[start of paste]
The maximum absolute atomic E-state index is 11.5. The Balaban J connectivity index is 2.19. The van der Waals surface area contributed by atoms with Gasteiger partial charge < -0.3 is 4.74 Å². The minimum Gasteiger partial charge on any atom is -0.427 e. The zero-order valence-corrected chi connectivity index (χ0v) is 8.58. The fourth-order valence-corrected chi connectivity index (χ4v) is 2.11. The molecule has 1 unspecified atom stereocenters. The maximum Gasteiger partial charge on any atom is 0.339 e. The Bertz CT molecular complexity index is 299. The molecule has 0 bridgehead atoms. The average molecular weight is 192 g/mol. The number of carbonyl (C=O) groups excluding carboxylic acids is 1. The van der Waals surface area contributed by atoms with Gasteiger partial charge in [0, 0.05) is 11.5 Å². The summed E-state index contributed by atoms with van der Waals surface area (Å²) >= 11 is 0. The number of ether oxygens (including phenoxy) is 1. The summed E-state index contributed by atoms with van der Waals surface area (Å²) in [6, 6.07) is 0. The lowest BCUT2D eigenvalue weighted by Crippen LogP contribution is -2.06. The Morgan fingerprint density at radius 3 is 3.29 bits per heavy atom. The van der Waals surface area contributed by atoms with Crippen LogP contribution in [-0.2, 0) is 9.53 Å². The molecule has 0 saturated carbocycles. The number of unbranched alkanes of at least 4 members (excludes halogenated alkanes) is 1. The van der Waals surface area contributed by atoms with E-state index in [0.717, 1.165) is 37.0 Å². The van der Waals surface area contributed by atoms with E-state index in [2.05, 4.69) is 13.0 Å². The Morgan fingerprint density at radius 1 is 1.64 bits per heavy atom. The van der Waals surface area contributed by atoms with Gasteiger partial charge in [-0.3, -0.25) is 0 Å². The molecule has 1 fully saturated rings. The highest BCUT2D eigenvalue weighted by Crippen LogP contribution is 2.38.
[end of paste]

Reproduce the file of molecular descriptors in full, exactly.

The maximum absolute atomic E-state index is 11.5. The Balaban J connectivity index is 2.19. The van der Waals surface area contributed by atoms with Gasteiger partial charge < -0.3 is 4.74 Å². The minimum Gasteiger partial charge on any atom is -0.427 e. The zero-order valence-corrected chi connectivity index (χ0v) is 8.58. The fourth-order valence-corrected chi connectivity index (χ4v) is 2.11. The molecule has 1 unspecified atom stereocenters. The maximum Gasteiger partial charge on any atom is 0.339 e. The Bertz CT molecular complexity index is 299. The molecule has 0 bridgehead atoms. The average molecular weight is 192 g/mol. The number of carbonyl (C=O) groups excluding carboxylic acids is 1. The van der Waals surface area contributed by atoms with Gasteiger partial charge in [0, 0.05) is 11.5 Å². The summed E-state index contributed by atoms with van der Waals surface area (Å²) >= 11 is 0. The number of ether oxygens (including phenoxy) is 1. The summed E-state index contributed by atoms with van der Waals surface area (Å²) in [6, 6.07) is 0. The lowest BCUT2D eigenvalue weighted by Crippen LogP contribution is -2.06. The Morgan fingerprint density at radius 3 is 3.29 bits per heavy atom. The van der Waals surface area contributed by atoms with Crippen LogP contribution in [-0.2, 0) is 9.53 Å². The molecule has 0 saturated carbocycles. The number of unbranched alkanes of at least 4 members (excludes halogenated alkanes) is 1. The van der Waals surface area contributed by atoms with E-state index in [0.717, 1.165) is 37.0 Å². The van der Waals surface area contributed by atoms with E-state index in [2.05, 4.69) is 13.0 Å². The Morgan fingerprint density at radius 1 is 1.64 bits per heavy atom. The van der Waals surface area contributed by atoms with Gasteiger partial charge in [-0.3, -0.25) is 0 Å². The molecule has 1 fully saturated rings. The highest BCUT2D eigenvalue weighted by Crippen LogP contribution is 2.38.